CIL (Carbon-In-Leach) and CIP (Carbon-In-Pulp) are two common gold extraction processes that belong to the category of gold leaching. The main difference between them lies in the way the activated carbon, which adsorbs gold, is handled during the gold leaching process.
CIL stands for Carbon-In-Leach, which primarily uses the characteristic of activated carbon to adsorb gold by bringing gold into contact with gold-containing slurry and adsorbing it onto the surface of activated carbon. In this process, the slurry is sent into a leaching tank before the addition of activated carbon, where the gold is dissolved out of the slurry by an oxidant (such as air). Activated carbon is then added to the tank to adsorb gold ions and remove them from the slurry. Finally, the gold is desorbed from the activated carbon through methods such as heating or compression and collected.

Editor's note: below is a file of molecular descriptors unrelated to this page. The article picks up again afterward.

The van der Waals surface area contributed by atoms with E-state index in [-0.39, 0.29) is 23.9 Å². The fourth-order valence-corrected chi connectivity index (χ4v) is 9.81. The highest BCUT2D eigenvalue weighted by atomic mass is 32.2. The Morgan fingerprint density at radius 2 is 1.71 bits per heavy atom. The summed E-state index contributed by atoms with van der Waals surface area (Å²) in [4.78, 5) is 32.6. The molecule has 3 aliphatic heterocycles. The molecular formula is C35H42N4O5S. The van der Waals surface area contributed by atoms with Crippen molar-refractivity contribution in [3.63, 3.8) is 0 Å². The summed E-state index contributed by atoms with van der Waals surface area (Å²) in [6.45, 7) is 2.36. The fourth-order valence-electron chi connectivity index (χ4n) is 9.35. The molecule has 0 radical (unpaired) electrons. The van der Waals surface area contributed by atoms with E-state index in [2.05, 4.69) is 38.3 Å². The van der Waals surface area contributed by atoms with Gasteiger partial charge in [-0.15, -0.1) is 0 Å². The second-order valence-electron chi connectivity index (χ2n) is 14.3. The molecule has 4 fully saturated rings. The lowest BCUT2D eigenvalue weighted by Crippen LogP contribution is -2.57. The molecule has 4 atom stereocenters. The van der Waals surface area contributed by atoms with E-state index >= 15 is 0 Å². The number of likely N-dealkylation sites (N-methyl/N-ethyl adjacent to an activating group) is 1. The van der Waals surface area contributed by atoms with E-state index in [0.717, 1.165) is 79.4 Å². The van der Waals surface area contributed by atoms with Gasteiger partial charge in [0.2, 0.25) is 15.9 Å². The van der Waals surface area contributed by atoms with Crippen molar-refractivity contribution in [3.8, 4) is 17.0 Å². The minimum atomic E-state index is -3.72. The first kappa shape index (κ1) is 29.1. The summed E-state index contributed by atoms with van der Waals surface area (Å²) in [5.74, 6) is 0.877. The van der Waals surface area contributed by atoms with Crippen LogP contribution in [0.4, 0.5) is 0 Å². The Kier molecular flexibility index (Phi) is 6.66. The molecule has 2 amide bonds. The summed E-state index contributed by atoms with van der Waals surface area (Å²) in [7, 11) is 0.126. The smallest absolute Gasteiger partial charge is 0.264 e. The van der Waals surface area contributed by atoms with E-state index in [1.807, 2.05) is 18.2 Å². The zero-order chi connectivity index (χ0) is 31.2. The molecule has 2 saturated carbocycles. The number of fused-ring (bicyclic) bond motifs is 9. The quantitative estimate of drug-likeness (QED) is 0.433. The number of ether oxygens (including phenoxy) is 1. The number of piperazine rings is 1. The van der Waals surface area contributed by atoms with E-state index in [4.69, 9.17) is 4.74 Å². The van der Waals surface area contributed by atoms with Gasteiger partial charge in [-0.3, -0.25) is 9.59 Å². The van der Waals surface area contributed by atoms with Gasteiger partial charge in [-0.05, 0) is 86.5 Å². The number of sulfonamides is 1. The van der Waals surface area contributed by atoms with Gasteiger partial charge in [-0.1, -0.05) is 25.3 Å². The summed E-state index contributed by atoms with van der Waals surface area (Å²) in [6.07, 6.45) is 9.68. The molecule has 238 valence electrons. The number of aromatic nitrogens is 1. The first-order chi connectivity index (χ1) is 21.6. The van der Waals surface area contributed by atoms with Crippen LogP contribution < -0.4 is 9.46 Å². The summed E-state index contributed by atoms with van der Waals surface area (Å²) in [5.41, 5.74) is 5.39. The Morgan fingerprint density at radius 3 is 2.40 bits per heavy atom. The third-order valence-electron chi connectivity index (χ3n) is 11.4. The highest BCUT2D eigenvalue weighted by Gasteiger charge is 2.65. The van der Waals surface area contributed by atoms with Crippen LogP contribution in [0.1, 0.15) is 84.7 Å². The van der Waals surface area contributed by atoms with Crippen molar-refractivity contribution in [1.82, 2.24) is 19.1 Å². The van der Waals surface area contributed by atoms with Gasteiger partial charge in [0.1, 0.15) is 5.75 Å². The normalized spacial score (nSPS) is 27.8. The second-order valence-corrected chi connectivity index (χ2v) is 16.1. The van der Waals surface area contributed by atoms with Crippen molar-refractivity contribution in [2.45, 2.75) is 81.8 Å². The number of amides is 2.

CIP stands for Carbon-In-Pulp, which also utilizes the characteristic of activated carbon to adsorb gold by bringing gold into contact with gold-containing slurry and adsorbing it onto the surface of activated carbon. Unlike the CIL process, the CIP process discharges the gold-containing slurry from the leaching tank and transfers the gold-bearing activated carbon to an adsorption tank for regeneration and cleaning before returning it to the leaching tank for continued adsorption. In this process, the leaching and adsorption of gold occur simultaneously, which can increase the recovery rate of gold.
Overall, both CIL and CIP gold extraction processes utilize the characteristic of activated carbon to adsorb gold, and the main difference lies in the way activated carbon is handled. The CIP process is more flexible and efficient in the handling of activated carbon than the CIL process, but the equipment investment and maintenance costs are relatively high. The selection of which process to use should be based on the specific characteristics of the gold mine and the actual situation, and should be considered comprehensively.